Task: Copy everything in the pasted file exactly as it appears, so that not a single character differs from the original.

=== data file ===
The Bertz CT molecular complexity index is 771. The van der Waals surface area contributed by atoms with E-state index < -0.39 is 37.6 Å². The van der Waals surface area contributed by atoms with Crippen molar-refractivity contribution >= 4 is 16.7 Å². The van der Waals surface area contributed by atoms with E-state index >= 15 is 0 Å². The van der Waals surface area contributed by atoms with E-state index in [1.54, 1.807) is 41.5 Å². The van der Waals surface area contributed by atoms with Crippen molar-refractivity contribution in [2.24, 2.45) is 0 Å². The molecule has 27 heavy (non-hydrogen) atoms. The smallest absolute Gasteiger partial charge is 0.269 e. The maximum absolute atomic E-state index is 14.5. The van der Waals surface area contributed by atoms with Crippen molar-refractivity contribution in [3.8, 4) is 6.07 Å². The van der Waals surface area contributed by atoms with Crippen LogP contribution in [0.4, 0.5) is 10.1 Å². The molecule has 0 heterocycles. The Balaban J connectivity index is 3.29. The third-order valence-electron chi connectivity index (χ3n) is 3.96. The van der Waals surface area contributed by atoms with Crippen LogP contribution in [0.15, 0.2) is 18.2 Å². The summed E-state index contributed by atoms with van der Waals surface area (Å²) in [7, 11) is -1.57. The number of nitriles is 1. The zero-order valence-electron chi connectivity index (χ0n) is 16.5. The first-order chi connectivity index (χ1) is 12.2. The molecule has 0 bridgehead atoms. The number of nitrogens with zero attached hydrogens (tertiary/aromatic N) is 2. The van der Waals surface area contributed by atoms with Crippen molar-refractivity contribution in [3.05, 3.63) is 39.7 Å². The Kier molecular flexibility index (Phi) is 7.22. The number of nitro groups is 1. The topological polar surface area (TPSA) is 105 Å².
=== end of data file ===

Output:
The Bertz CT molecular complexity index is 771. The van der Waals surface area contributed by atoms with E-state index < -0.39 is 37.6 Å². The van der Waals surface area contributed by atoms with Crippen molar-refractivity contribution >= 4 is 16.7 Å². The van der Waals surface area contributed by atoms with E-state index >= 15 is 0 Å². The van der Waals surface area contributed by atoms with E-state index in [1.54, 1.807) is 41.5 Å². The van der Waals surface area contributed by atoms with Crippen molar-refractivity contribution in [2.24, 2.45) is 0 Å². The molecule has 27 heavy (non-hydrogen) atoms. The smallest absolute Gasteiger partial charge is 0.269 e. The maximum absolute atomic E-state index is 14.5. The van der Waals surface area contributed by atoms with Crippen molar-refractivity contribution in [3.8, 4) is 6.07 Å². The van der Waals surface area contributed by atoms with Crippen LogP contribution in [0.4, 0.5) is 10.1 Å². The molecule has 0 heterocycles. The Balaban J connectivity index is 3.29. The third-order valence-electron chi connectivity index (χ3n) is 3.96. The van der Waals surface area contributed by atoms with Crippen LogP contribution in [0.15, 0.2) is 18.2 Å². The summed E-state index contributed by atoms with van der Waals surface area (Å²) in [7, 11) is -1.57. The number of nitriles is 1. The zero-order valence-electron chi connectivity index (χ0n) is 16.5. The first-order chi connectivity index (χ1) is 12.2. The molecule has 0 bridgehead atoms. The number of nitrogens with zero attached hydrogens (tertiary/aromatic N) is 2. The van der Waals surface area contributed by atoms with Crippen molar-refractivity contribution in [3.05, 3.63) is 39.7 Å². The Kier molecular flexibility index (Phi) is 7.22. The number of nitro groups is 1. The topological polar surface area (TPSA) is 105 Å².